Another hot sultry day and no rain, so little air except hot air– and here behind the wall we are almost smothered. Q. came down to go and see the folks at the farm, went off with the school children, and seemed so delighted tho’ he found Sylvester [Q. Cannon] had gone over Jordan to the big farm over there. Everything is in confusion here Verona is not enjoying her visit although I have done all in my power to help her have a good time, It is hot weather and our house is small and so much going on all the time too much for me even and not at all interesting to her. They have both gone to the Lake a luxury I have not indulged in all this summer– and feel that I cannot [p. 221] {p. 223}

19 July 1890 • Saturday

These are very hot days and so full of worriment for me that I scarcely know how to endure it all in meekness and patience and humility. I know I ought and that it is all good for me to be disciplined thus and I wish I could be more submissive than I am. Somehow I feel that I need a change and yet I do not know just what it ought to be. If I had the means I would soon decide on some good plan but I am so embarrassed so far as means goes that I scarcely can do one thing or another [p. 224] {p. 224}

20 July 1890 • Sunday

<Little Geo. Q. is at the Farm today.> This is one of the Sundays I stayed at home and devoted myself to the girls especially Verona as I knew she was not to be here very long. The girls went to Alma [Bailey Dunford]’s to let William [Dunford] see Baby– it may be a foolish thing but could hardly be avoided– they were late in starting and I was helping up to the last minute. Of course he came home with them and spent the evening in the parlor while I had to take to the bedroom and do my writing in there. He had just as much pomposity about him as ever, and filled the house with smoke. The girls felt very much annoyed but could not help it. Such an unpleasant thing for them. Baby is much better and improves in every way. Verona too I really think [p. 225] {p. 225}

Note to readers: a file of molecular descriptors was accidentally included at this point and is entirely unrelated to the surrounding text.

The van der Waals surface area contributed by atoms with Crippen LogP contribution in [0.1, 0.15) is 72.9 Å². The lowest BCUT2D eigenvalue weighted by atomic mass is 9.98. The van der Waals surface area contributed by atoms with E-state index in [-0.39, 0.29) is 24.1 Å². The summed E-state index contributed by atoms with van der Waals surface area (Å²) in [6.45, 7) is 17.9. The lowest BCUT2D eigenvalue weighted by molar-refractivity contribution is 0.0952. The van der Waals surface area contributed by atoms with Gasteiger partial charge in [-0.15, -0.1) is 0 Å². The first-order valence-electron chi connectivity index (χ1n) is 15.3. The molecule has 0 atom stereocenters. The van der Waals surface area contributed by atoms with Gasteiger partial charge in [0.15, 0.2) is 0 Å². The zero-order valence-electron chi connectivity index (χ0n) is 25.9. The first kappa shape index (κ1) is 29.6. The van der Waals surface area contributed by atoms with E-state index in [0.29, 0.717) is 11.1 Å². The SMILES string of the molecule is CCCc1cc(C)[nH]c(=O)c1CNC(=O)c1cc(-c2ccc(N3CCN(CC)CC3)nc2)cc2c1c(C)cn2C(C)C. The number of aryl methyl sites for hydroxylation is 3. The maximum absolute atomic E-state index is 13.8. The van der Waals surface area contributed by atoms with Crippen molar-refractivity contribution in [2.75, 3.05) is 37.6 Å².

21 July 1890 • Monday

Came down on the train from Ogden with John Q. Abram [Cannon] Ben [E.] Rich F. M. Lyman & others arrived about 1/2 past 12. M. found Verona Very ill, had had a nervous chill the night before and Daisie all alone with her such an experience Ort came and administered to her and afterwards sent for Dr. Douglas. Homopathist. When I came she was some better, how strange it seemed that my house should be so filled with confusion. Had to commence on copy immediately and had callers too Mrs. Boyden of Denver and found Miiss Bridewell of New Orleans had been here in my absence she came with Geo. D. Pyper & he gave her a letter of introduction for the evening. Miss Warling accompanied her. Miss Bridewell sang in Italian and played the piano. [p. 226] {p. 226}

22 July 1890 • Tuesday

<Mrs. John T. [Margaret Nightingale] Caine called in the morning> Today Verona is a little better, she is partly dressed and sitting up some of the time We have had so many callers today, Nett, Abbie, Lyde and others John Q. came down from Ogden. Victor Wells is very ill, we are much alarmed about him. Baby Helen has the whooping cough certainly but will get along with it I think. Verona worries a great deal about her but I think she is pretty well considering I have been trying to write today on my story Hephzibah under such discouraging circumstances. To night Eliza the nurse girl, was ill and upset us very much. Verona had a letter from Barry today and I had business letters only. My husband came and wanted to stay with me tonight but there was no such thing, he wished me to come to June’s and I prom<ised but could not go. Geo. Q. was baptized and confirmed to day by his grandfather Geo. Q. Cannon> [p. 227] {p. 227}

23 July 1890 • Wednesday

<W.S.A. celebrated Wyoming’s admission to statehood in Liberty Park>6 Today my husband has been in and we had a kind of tete a tete and I promised to go up to June’s tonight without fail having disappointed him so last night. Everything seemed all right Eliza was better and the day had been fairly comfortable a trifle hot but not to the extreme– and I had all preparations made; towards evening went out on some errands & after some interesting conversation with the girls they concluded to retire early as their sleep had been broken so much with the illness of the baby etc. As soon as the house was quiet I went out– how dreadful it seems not to be able to go openly to see [p. 228] {p. 228} one’s own husband the children’s father.

24 July 1890 • Thursday

When I returned in the early morning I found the girls had been terribly alarmed by some suspicious character lurking around and then the night-watchman 2 of them and four policemen in pursuit. They had locked the gate and I was obliged to come by the opening in the wall that had been made recently. I had the key to the front door so I could let myself in. The day was somewhat unpleasant Victor is very ill, Abbie has been in thinks he has typhoid fever he is utterly prostrate– Kate & May have been in through the day. The political contest has begun in good earnest & the working-men have made up a ticket [p. 229] {p. 229}

25 July 1890 • Friday